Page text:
Sex, Flags, and Ocalan: Facebook Embraces Turkish Censorship


From The Armenian Weekly

A recently leaked document reveals that in addition to censoring sexually explicit, violent, and hate-inciting materials, the social networking site Facebook has special rules for content deemed unacceptable to the Turkish state. recently posted the document leaked by a former employee of oDesk, the firm contracted to police the content shared by Facebook users.

The 17-page manual outlines especially strict policies when it comes to Turkey, its founder Mustafa Kemal Ataturk, the Kurds, and imprisoned Kurdish leader Abdullah Ocalan. No other country enjoys such censorship privileges.
The 17-page manual outlines particularly strict policies when it comes to Turkey, its founder Mustafa Kemal Ataturk, the Kurds, and imprisoned Kurdish leader Abdullah Ocalan. No other country enjoys such censorship privileges.

The leaked document caused outrage among users of social networking sites. “EU slams Turkey for freedom of expression violations while #Facebook helps Turkey ban Kurdish content. What say you, EU?” asked one Twitter user.

Once a specific post is reported by a Facebook user, moderators are instructed to “confirm,” “unconfirm,” “escalate,” or “ignore” materials that might be considered offensive. The manual defines “confirmed” as “a decision which implies that there is a violation on a piece of content, as reported by the user.” Once confirmed, the material is deleted. If the post does not constitute a violation, the moderator “unconfirms” the material. “Escalate,” on the other hand, sends the content to Facebook’s internal review team “for further action.”

In its manual, aside from categories dealing with sex, nudity, bullying, self-harm, and graphic contents, the manual has an “IP Blocks and International Compliance” section. Within it, four types of materials are to be “escalated”: “Holocaust denial which focuses on hate speech”; “All attacks on Ataturk (visual and text)”; “Maps of Kurdistan (Turkey)”; and “Burning Turkish flag(s).” Two other types of content deemed somewhat less offensive, but still unacceptable, are “Any PKK support or [PKK related] content with no context,” and “Content supporting or showing Abdullah ‘Apo’ Ocalan.” The latter two are to be “confirmed (unless clearly against PKK and/or Ocalan).”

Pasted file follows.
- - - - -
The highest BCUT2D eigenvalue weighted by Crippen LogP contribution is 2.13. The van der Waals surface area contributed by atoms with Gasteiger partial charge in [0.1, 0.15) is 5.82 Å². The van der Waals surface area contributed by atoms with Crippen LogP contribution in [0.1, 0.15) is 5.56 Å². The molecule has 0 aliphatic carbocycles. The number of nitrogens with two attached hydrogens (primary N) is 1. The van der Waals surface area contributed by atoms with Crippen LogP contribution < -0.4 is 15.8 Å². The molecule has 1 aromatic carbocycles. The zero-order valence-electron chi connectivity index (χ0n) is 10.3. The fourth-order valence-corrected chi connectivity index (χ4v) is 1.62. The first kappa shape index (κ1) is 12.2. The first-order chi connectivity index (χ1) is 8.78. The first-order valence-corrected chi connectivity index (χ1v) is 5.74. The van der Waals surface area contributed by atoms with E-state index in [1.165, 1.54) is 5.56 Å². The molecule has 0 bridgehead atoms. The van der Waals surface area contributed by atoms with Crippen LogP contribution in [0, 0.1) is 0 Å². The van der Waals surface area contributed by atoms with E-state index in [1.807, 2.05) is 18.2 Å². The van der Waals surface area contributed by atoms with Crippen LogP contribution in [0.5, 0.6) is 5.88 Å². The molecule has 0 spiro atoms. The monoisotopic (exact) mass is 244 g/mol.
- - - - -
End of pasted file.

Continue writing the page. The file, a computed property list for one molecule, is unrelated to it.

The categories are further clarified in a section titled “Content that should be escalated.” The list includes “Photos AND/OR text making fun of/attacking/depicting negatively/criticizing, Ataturk”; “Burning the Turkish flag (other flags are ok to be shown burning),” “Maps of Kurdistan (as of now, only maps are escalated; other references are merely confirmed)”; and “Holocaust denial (any discussion of holocaust denial that contains hate speech should be escalated).”

Flags of Kurdistan are to be “ignored”— in other words, they are allowed. The updated 6.1 version of the manual instructs employees to be aware of “PKK versus Kurdistan flags.”

Following the leak, some Twitter users referred to Facebook as “Fascistbook.”

“Facebook has surrendered to the fascist Turkish state, and bans everything related to the Kurds and Kurdistan. Facebook = Fascistbook,” tweeted an outraged user, while another wrote, “#Facebook discriminates against Kurds like hitler’s book Mein Kampf discriminates against Jews. We are denied our existence.#Fascistbook.”

Others were outraged that the content related to Ocalan was censored. “The only one man whose pics are banned on #Facebook #Fascistbook  is Kurdish leader Ocalan. #humanrights abuse,” wrote one user.

#Facebook didn’t want to be banned in #turkey so [Facebook founder Mark] Zuckerberg sold his soul to the devil & now supports oppression of Kurds #Fascistbook,” tweeted another.

Turkey has banned access to thousands of websites deemed offensive. Article 301 of the Turkish penal code criminalizes “insulting the Turkish people, Republic of Turkey, and governmental institutions and bodies.” The video sharing website YouTube was banned in Turkey in May 2008, after users posted material that authorities said insulted Ataturk. Authorities removed the ban in October 2010, but reinstated it in November after a clip allegedly showed the former chairman of the Republican People’s Party (CHP), Deniz Baykal, in a bedroom with a female aide.

In an open letter to Zuckerberg published on the Kurdish website, Hawar Jamal Ameen, an ethnic Kurd, voiced his disappointment at Facebook’s policies. He said the policies ignore the persecution of Kurds in Turkey, and the denial of their basic human rights; the imprisonment of Kurdish children who dare to speak their mother tongue; Ataturk’s involvement in atrocities against Armenians and Kurds; and the similarities between Nelson Mandela and Ocalan.

“I am going to make this an issue of logic, common sense, and rationality,” he wrote. “Countless people around the world are abused, victimized, and oppressed by their governments but you have not mentioned them. It seems that the Kurdish (and only Kurdish) people now have to add Facebook to the list of oppressors.”

“As a Kurd I may be biased but I am not asking you to support an independent Kurdish state or for you to allow racist abusive behavior towards Turkey or its people, but your policy has clearly been written or heavily influenced by a Turkish individual or group that specifically promotes Turkish nationalism and the oppression of the Kurdish ethnic minority,” Ameen said.


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